Well Rottefella turned the boots around fast -- I sent them in Monday afternoon and got them back on Friday. To butter me up a bit, they sent me goodies -- a very nice merino wool hat, a steel water bottle, and a pair of ski straps, the latter two with the the rather inane Rottefella Explore motto: "Discover more, and more often". In the meantime, after holding it off for two, years, I finally came down with Covid, but so bad that I can't do a little backyard skiing.
I wonder what the case count is now? Rottefella must be in overdrive...



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randoskier
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Re: Alfa FREE A/P/S GTX XPLORE Boot Review 2022

Post by randoskier » Sat Mar 12, 2022 9:22 am

BigRed wrote:
Sat Mar 12, 2022 3:06 am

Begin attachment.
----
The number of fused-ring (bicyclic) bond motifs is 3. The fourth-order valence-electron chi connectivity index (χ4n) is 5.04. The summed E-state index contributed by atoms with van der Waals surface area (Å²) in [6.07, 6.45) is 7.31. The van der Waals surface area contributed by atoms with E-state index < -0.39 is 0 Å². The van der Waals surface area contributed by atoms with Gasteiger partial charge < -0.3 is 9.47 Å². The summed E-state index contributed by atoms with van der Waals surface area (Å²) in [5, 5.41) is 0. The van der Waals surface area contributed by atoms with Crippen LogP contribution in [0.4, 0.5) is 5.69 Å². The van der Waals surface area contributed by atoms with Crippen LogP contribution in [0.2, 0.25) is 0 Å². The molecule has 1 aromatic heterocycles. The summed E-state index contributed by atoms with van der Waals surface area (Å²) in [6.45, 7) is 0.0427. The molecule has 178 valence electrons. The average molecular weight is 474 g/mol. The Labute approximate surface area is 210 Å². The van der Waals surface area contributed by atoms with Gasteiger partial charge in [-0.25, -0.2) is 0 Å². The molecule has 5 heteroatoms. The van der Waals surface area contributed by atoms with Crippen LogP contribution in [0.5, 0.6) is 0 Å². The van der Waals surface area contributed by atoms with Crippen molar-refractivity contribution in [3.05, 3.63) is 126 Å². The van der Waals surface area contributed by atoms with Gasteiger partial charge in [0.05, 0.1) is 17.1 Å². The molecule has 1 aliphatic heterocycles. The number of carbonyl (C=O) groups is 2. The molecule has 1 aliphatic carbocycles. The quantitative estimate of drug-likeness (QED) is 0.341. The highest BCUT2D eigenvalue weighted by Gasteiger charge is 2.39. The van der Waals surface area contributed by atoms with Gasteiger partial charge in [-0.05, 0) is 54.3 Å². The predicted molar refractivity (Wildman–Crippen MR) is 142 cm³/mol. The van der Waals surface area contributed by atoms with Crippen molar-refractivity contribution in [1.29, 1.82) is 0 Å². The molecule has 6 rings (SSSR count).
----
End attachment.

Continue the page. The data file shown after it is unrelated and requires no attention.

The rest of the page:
Well Rottefella turned the boots around fast -- I sent them in Monday afternoon and got them back on Friday. To butter me up a bit, they sent me goodies -- a very nice merino wool hat, a steel water bottle, and a pair of ski straps, the latter two with the the rather inane Rottefella Explore motto: "Discover more, and more often". In the meantime, after holding it off for two, years, I finally came down with Covid, but so bad that I can't do a little backyard skiing.
I wonder what the case count is now? Rottefella must be in overdrive...
I think you are right about the % of pin defects being higher. They should probably recall.

You can use the Rotty ski straps for emergency bindings! My wife's boots go back to them on Monday- turnaround will be longer, we live in Italy.

This jam happened in the middle of nowhere, about 10km after leaving the Seisjoen Skogstua (Statskog) in Nord Trondelag. Thankfully 5 solid minutes of poking the pin in the recess with a knife tip released the pin and we exhaled. I always carry a tent on multiday trips in Norway (winter and summer), it is good insurance.



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Re: Alfa FREE A/P/S GTX XPLORE Boot Review 2022

Post by satanas » Sat Mar 12, 2022 7:15 pm